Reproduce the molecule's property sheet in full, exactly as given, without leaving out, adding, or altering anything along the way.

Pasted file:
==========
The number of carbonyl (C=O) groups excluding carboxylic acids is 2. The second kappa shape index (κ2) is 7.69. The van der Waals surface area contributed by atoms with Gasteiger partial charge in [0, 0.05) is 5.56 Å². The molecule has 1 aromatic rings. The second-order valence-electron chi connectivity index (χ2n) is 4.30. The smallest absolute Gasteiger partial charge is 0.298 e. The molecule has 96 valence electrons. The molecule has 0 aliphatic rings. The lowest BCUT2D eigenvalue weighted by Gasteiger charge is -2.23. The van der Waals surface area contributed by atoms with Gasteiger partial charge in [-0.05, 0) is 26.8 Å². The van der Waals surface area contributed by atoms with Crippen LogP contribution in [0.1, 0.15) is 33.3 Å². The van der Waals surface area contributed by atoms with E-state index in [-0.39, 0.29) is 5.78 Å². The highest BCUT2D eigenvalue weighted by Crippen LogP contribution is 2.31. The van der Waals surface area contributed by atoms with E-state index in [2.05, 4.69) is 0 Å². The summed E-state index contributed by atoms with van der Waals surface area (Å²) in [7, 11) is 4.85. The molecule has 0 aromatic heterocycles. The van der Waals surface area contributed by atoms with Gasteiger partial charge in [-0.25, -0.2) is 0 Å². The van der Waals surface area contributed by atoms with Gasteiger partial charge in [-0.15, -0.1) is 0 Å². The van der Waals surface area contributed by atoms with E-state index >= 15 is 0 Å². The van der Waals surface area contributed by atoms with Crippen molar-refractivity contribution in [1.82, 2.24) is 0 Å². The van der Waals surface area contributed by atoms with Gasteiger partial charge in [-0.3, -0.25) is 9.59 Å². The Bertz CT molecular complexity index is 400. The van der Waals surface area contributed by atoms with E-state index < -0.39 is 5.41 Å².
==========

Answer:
The number of carbonyl (C=O) groups excluding carboxylic acids is 2. The second kappa shape index (κ2) is 7.69. The van der Waals surface area contributed by atoms with Gasteiger partial charge in [0, 0.05) is 5.56 Å². The molecule has 1 aromatic rings. The second-order valence-electron chi connectivity index (χ2n) is 4.30. The smallest absolute Gasteiger partial charge is 0.298 e. The molecule has 96 valence electrons. The molecule has 0 aliphatic rings. The lowest BCUT2D eigenvalue weighted by Gasteiger charge is -2.23. The van der Waals surface area contributed by atoms with Gasteiger partial charge in [-0.05, 0) is 26.8 Å². The van der Waals surface area contributed by atoms with Crippen LogP contribution in [0.1, 0.15) is 33.3 Å². The van der Waals surface area contributed by atoms with E-state index in [-0.39, 0.29) is 5.78 Å². The highest BCUT2D eigenvalue weighted by Crippen LogP contribution is 2.31. The van der Waals surface area contributed by atoms with E-state index in [2.05, 4.69) is 0 Å². The summed E-state index contributed by atoms with van der Waals surface area (Å²) in [7, 11) is 4.85. The molecule has 0 aromatic heterocycles. The van der Waals surface area contributed by atoms with Gasteiger partial charge in [-0.25, -0.2) is 0 Å². The van der Waals surface area contributed by atoms with Gasteiger partial charge in [-0.15, -0.1) is 0 Å². The van der Waals surface area contributed by atoms with E-state index >= 15 is 0 Å². The van der Waals surface area contributed by atoms with Crippen molar-refractivity contribution in [1.82, 2.24) is 0 Å². The van der Waals surface area contributed by atoms with Gasteiger partial charge in [-0.3, -0.25) is 9.59 Å². The Bertz CT molecular complexity index is 400. The van der Waals surface area contributed by atoms with E-state index < -0.39 is 5.41 Å².